Almost a quarter of Norwich jobs come from tourism, study reveals, as the city's industry tops £700m

Norwich Market.

Norwich Market. Picture: ANTONY KELLY

Archant Norfolk 2016

Nearly a quarter of all jobs in Norwich now rely on the city's multimillion-pound tourism economy, which shot up by £27m last year.

City of Stories

New branding launched by Visit Norwich earlier this year has seen online interest in the Fine City soar.

The second phase of the City of Stories campaign was launched in May, following a digital campaign in 2014, to tap into Norwich’s literary history and offer an insight into life in the city.

Traffic to the City of Stories blog has since rocketed, with a year on year rise of 200pc in September, while Visit Norwich’s consumer database has, in turn, jumped by 88pc on 2015.

As part of the project, five films, covering literature, culture, food and drink, shopping and green spaces, have been published.

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Figures from a Visit Norwich study reveal the industry is now worth £704m – a 4pc rise on 2014.

Since 2007, the number of workers in the field has soared from 6,408 up to 12,340, which now accounts for 23pc of all employment across the city.

The figures show that Norwich’s contribution to the county’s booming £3bn industry is also now higher than ever – at 23pc.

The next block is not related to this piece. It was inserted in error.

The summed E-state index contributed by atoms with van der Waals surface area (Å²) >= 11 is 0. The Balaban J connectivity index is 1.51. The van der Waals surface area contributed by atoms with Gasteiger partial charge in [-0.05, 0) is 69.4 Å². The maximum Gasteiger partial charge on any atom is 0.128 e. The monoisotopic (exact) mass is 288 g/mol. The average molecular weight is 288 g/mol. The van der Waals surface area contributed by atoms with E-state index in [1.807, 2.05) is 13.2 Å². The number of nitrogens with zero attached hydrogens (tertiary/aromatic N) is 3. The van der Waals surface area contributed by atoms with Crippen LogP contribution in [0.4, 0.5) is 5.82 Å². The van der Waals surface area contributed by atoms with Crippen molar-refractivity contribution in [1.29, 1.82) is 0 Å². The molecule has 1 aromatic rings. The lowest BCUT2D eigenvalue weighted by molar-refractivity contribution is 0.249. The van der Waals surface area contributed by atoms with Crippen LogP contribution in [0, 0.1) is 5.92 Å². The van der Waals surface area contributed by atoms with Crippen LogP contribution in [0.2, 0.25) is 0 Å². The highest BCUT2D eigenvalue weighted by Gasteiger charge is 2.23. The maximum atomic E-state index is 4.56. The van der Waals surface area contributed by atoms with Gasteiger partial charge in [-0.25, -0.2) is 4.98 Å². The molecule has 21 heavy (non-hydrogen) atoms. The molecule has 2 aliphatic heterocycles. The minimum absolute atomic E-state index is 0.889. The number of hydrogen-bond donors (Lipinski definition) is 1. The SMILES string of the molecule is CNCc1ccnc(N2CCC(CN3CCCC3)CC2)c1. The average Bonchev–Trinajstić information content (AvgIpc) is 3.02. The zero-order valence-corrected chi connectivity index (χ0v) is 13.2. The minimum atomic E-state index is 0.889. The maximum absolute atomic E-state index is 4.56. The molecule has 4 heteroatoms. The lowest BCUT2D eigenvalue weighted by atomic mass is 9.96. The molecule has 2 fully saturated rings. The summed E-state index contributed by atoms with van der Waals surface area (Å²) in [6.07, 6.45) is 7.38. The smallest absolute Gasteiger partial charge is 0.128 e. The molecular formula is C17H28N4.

A buoyant Nick Bond, head of tourism at Visit Norwich, said it was “positive news all round” and that various factors had contributed to the growth. He added: “I think the particular attractiveness of Norwich as a relatively short-stay destination is continuing to grow, helped by the fact that there aren’t lots of similar settlements in the immediate vicinity.

for pottergate open craft event - Norwich Lanes. Pottergate. Picture: DENISE BRADLEYfor pottergate open craft event - Norwich Lanes. Pottergate. Picture: DENISE BRADLEY

“But people in a broad catchment area are choosing to come to Norwich specifically to spend their money.”

The interest in spending leisure time locally has bolstered the industry, which has almost doubled in value from £375m in the last eight years.

“There seems to be a bit of sensitivity around going abroad and Brexit, and what that means as far as overseas travel,” Mr Bond said.

“Also concerns around terrorism in places on the periphery of Europe, such as in north Africa, have had an effect.”

The latest figures show Norwich is a high-performer when compared to similar cathedral cities, including York, where the tourism industry is worth £608m, Winchester, at £358m, and Canterbury, at £450m.

Though Mr Bond said he would be wary of comparing the figures like for like, he said it was a “hugely positive” reflection of Norwich.

“The offer here is tremendously good,” he said. “Take the shopping experience – Norwich has been shortlisted for the Great British High Street Awards again, which is unusual and shows its excellence.

“The shopping here remains inside the city centre and is superior to most other areas.”

While the number of overnight trips rose to 423,800 last year – from 413,300 in 2014 – day trips fell very slightly from 11.1m to 11m, although spending by day-trippers rose.

Looking forward, Mr Bond said promoting life in Norwich was key to attracting visitors.

The second phase of the City of Stories destination branding was launched in May, and has since boosted traffic to the campaign blog by 200pc and upped the Visit Norwich database by 88pc year on year.

• Do you have a tourism story for us? Email correspondent Lauren Cope on

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